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Rotating reactors - self-organizing chemical factories

Thanks to centrifugal force and the use of liquids of different densities, self-organizing chemical factories can be developed. The idea for spinning reactors proposed by Poland is not only clever but also beautiful. The research was placed on the cover of the prestigious magazine "Nature".

The Polish-Korean team showed how a whole series of complex chemical reactions can be carried out at the same time - without resorting to complicated plant systems, ... centrifugal force. The first author of the publication is Dr. Olgierd Cybulski, who works at the Ulsan National Institute of Science and Technology (UNIST) in South Korea.

A rotating chemical reactor

- We show how to prepare self-organizing chemical factories - describes the corresponding author of the publication, Prof. Bartosz Grzybowski (also UNIST and the Institute of Organic Chemistry of the Polish Academy of Sciences). He adds that he already has an idea how to make such a chemical spinning reactor ... to recover lithium from liquids in batteries.

The fact that liquids of different densities can form unmixed layers can even be observed during lunch - while staring at broths. Soup fat floats on top because it is less dense than the watery part of the soup.

At home, a more complex experience can be had: many liquids of different densities are slowly poured into a single vessel one at a time. You can start with the densest honey, maple syrup, dish soap, water, vegetable oil to the rarest kerosene. If this happens slowly enough, you will see layers of different colors separated from each other and not mixed in this (inedible) so-called density column.
But if such a density column begins to rotate very, very quickly - to rotate the vessel around a vertical axis (like on a pottery wheel, but much faster - e.g. 2,6 thousand revolutions per minute), it turns out that the subsequent layers form concentric rings. The lightest liquids are smaller in diameter and placed closest to the center of the centrifuge, while the densest are placed in large rings closer to the edge of the centrifuge. Centrifugation is an important factor here as centrifugal force begins to dominate the surface tension of the liquid. Very thin layers of liquid - up to 0,15 mm or even thinner - can be achieved without the risk of mixing. If the density of the liquid is chosen correctly, scientists have shown that up to 20 colored rings can be obtained in a centrifuge that rotates around a common axis.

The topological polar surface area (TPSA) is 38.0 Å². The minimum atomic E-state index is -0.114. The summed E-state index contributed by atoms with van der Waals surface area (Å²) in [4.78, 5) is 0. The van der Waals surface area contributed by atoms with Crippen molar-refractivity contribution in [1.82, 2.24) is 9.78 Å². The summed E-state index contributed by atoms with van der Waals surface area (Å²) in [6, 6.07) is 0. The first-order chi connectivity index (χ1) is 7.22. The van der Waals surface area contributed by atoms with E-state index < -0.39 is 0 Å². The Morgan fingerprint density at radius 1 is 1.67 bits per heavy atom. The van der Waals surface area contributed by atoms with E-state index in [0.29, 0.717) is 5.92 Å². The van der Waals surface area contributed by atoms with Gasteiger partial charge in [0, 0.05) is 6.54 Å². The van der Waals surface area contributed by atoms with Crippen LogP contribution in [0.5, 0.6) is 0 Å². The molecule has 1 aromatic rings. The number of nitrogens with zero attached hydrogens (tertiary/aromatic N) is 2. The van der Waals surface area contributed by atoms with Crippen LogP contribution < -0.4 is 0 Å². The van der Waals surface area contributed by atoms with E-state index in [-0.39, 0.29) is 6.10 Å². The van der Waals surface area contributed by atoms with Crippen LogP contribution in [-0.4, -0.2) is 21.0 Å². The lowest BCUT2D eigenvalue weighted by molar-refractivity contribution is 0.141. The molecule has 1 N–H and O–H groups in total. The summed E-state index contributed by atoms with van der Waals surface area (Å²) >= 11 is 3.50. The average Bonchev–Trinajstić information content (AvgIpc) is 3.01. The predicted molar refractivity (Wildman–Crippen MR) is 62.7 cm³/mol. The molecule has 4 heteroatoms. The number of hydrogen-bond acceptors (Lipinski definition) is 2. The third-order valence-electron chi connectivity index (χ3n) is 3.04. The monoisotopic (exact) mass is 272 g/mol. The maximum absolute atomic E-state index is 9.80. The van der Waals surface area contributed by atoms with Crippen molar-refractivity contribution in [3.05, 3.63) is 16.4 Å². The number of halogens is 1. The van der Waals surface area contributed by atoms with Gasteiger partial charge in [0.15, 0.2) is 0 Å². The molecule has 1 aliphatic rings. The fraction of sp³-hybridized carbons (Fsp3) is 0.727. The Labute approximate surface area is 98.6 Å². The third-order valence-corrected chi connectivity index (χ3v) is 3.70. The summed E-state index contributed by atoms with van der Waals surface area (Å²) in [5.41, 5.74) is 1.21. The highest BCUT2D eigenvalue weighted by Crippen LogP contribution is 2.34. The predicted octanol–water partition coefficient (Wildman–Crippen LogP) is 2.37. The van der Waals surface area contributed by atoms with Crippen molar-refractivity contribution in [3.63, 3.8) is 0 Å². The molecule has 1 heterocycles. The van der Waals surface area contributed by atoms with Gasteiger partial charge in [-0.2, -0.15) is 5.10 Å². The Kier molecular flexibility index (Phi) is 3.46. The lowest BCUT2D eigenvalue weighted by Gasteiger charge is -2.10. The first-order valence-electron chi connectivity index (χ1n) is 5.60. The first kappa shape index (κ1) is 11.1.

Image source: Cover Nature: Article Volume 586 Issue 7827, 1 October 2020

Self-organizing factories

The spinning column of density is in itself an extremely aesthetic physical experiment. However, Prof. Bartosz Grzybowski and his team have shown how much chemists can make use of it. Rotating liquids of different densities can be made so that each of them contains a different reagent that is needed for the chemical reaction.

Let's assume that a chemical compound is poured right into the center of the centrifuge. It spreads through the centrifuge and begins to diffuse upon contact with the rarest, innermost layer. But there the chemical reaction takes place and a new chemical is formed. It also starts the diffusion and reaches the next, denser layer where the next chemical reaction takes place. Another product is created. And so on, until we get the final product from the starting product.

Thanks to the spinning density column, many chemical reactions take place spontaneously one after the other. No series of experiments, many containers, mixers or tubes are required.

Since the rings are very thin and their contact area is large, the diffusion of the connections between the rings takes place in a relatively short time (much shorter than when the column is stationary).
Possible applications

Prof. Grzybowski points out that such self-organizing chemical plants can find industrial application - for example for the separation of components from mixtures. In a publication in Nature, researchers have shown how amino acids (protein components) can be obtained from fermented wort in such a spinning experiment.

- This could be done in a similar way for the recovery of lithium from the mixture after batteries. And there are still no good methods for doing this, "says the chemist.